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Date:  20030313 (01:04) 
From:  james woodyatt <jhw@w...> 
Subject:  [Camllist] monads for dummies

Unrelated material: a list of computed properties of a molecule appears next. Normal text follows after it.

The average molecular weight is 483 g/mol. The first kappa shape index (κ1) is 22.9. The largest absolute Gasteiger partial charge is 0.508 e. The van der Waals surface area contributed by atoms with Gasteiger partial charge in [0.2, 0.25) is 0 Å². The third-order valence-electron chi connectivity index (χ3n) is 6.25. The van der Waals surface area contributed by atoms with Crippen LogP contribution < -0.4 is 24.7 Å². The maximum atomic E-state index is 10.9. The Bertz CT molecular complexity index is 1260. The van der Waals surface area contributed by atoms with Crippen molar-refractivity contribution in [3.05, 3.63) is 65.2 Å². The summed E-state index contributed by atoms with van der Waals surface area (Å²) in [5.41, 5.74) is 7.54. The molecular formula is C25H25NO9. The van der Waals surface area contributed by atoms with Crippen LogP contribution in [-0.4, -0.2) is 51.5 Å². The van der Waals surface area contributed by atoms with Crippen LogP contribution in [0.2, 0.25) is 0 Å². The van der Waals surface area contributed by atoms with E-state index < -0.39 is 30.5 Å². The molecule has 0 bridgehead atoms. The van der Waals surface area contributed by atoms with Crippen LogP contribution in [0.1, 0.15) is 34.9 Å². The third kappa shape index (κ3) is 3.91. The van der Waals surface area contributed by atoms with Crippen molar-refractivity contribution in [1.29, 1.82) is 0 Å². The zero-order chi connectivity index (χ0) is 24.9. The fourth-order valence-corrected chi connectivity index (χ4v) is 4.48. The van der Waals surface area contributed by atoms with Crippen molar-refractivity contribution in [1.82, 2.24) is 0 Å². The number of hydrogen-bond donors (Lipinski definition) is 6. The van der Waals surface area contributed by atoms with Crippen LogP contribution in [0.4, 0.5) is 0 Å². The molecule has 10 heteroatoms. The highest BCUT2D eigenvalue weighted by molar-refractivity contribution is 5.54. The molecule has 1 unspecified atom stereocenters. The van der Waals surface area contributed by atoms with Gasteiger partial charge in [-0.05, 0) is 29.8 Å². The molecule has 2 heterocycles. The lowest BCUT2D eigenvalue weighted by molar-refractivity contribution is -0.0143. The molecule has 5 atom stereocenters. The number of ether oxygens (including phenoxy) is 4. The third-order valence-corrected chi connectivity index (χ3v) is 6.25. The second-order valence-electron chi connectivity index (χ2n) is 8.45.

[followups redirected to ocaml_beginners@yahoogroups.com] On Tuesday, Mar 11, 2003, at 11:47 US/Pacific, mgushee@havenrock.com wrote: > > [...] My other big problem with Haskell was ... you guessed it: > monads! I > must have read every introduction to monads that's available on line > (and there are at least half a dozen), but I still don't really > understand them. [...] I'm a selftaught "programmer" with no formal education in mathematics or computer science, and I found the monad concept to be fairly difficult to learn. It took a leap of consciousness that feels about the same level of difficulty as what I remember needing to get through my high school calculus class. I've been seeing a lot of attempts to explain the theory lately, but most of them remind me of the kind of thing that I found more confusing than helpful when I was trying to get my head around the practical matters. What I really wanted is a Monads For Dummies tutorial. Here's what I remember being the crucial tip that got me over the hump: if you are working with immutable data structures (and there are at least three in the Ocaml standard library: Map, Set and List), then the monadic programming style can be really useful for composing complicated functions for manipulating the contents of those data structures from assemblies of simpler functions. Without the monadic programming style, you end up concocting huge specialized functions for passing into the higherorder standard library functions, e.g. fold, map, filter, etc., and achieving any kind of modularity requires careful design work. The problem can quickly become hard enough that learning monadic programming starts to seem like a decent trade. Once you start using immutable data structures in complex ways (e.g. doing lots of weird transformations on 'a list values), you may find that writing your functions as monads will help you modularize your program, allowing you to encapsulate and reuse computations that would otherwise be duplicated in scattered fragments of code all over the place. (Alternatively, you may want to use mutable data structures instead, which is always a popular way out of this problem.) If you discover your immutable data structure manipulations are getting out of hand, and you want to reorganize your code for better encapsulation and reusability without changing them to use mutable data structures instead then I recommend learning about the continuation monad first. Here is the signature of a module I use for the continuation monad in Ocaml: type ('x, 'a) t = ('a > 'x) > 'x (* let ( >>= ) m f x = m (fun a > f a x) *) val ( >>= ): ('x, 'a) t > ('a > ('x, 'b) t) > ('x, 'b) t val return: 'a > ('x, 'a) t (* let return x f = f x *) val lift: 'x > ('x, 'a) t (* let lift x _ = x *) val cont: ('x > 'x) > ('x, unit) t (* let cont f g = f (g ()) *) val eval: ('x, unit) t > 'x > 'x (* let eval m x = m (fun () > x) *) By using this module, I can make new continuations (functions of type 'x > 'x) by composing appropriate instances of the continuation monad type and binding them with functions that chain the results of previous computations into the subsequent computations. For a very simple example: if you have a bunch of continuation functions, e.g. f1, f2, f3 each of type 'x > 'x, then you can compose them in sequence like so: let m: ('x, unit) t = cont f1 >>= fun _ > cont f2 >>= fun _ > cont f3 In fact, it might be easier to represent f1, f2 and f3 as their monads to begin with: let m1: ('x, unit) t = cont f1 let m2: ('x, unit) t = cont f2 let m2: ('x, unit) t = cont f3 let m: ('x, unit) t = m1 >>= fun _ > m2 >>= fun _ > m3 This defines a new instance of the continuation monad type, but it isn't exactly the composed continuation function yet. You *evaluate* the monad to get the continuation it represents: let f: 'x > 'x = eval m The 'return' function is also sometimes called the 'unit' function (but 'unit' is a reserved word in Ocaml, so I like to avoid it). It constructs a monad that passes a value through the ( >>= ) operator to the function that constructs a new monad value with it. It's good for use in monad functions that take input from "outside" the encapsulation and pass it along to other monads. The 'lift' function is a variant of the 'cont' function which ignores the 'x value that is input from any previous computation and produces the 'lifted' value as output. It's good for use in monad functions that initialize (or reinitialize) the encapsulated value of the monad. I probably should have named it 'init' instead. If I were writing a book on using monads for dummies, I'd launch here into a series of useful examples showing how to use monads to simplify very complicated list manipulation functions. The example above is too simple to show the power of monadic programming adequately. I don't have the time, but it's certainly something that needs to be done. The continuation monad is only the beginning. There are several fundamental types of monad, and it's possible to combine them into composites to support more operations, e.g. state manipulation, exception handling, backtracking, etc. Once you understand how to use monads in a systematic design, you can take better advantage of the support for pure functional programming available in the Ocaml language. In lieu of my writing a long list of examples, here is a paper that I found immensely helpful in the learning process: <http://www.math.chalmers.se/~augustss/AFP/monads.html> The examples are written in Haskell, but I found them pretty easy to translate in my head to the equivalent Ocaml. Warning: you don't have to go down this path very far before you will begin to chafe at the "operator overloading" problem. You can't define a ( >>= ) operator that will be good for all monad types. I don't know how to explain exactly why. You just can't. Some folks have proposed that "extensional polymorphism" would be very helpful in helping solve the problem. I buy that. Warning2: since Ocaml strictly evaluates all the arguments to a function before executing it (unless the argument is of type 'a Lazy.t), you really can't define a proper ( >> ) operator for your monads. It won't work the same as the one in Haskell, because Ocaml evaluates the right operand before it's needed, and you don't buy anything by fixing it so that it takes a Lazy.t value instead. If what I've written isn't very helpful to you, then please tell me so I know not to try to explain this stuff to people. On the other hand, if it *is* helpful, that would be nice to know too.  j h woodyatt <jhw@wetware.com> that's my village calling... no doubt, they want their idiot back.  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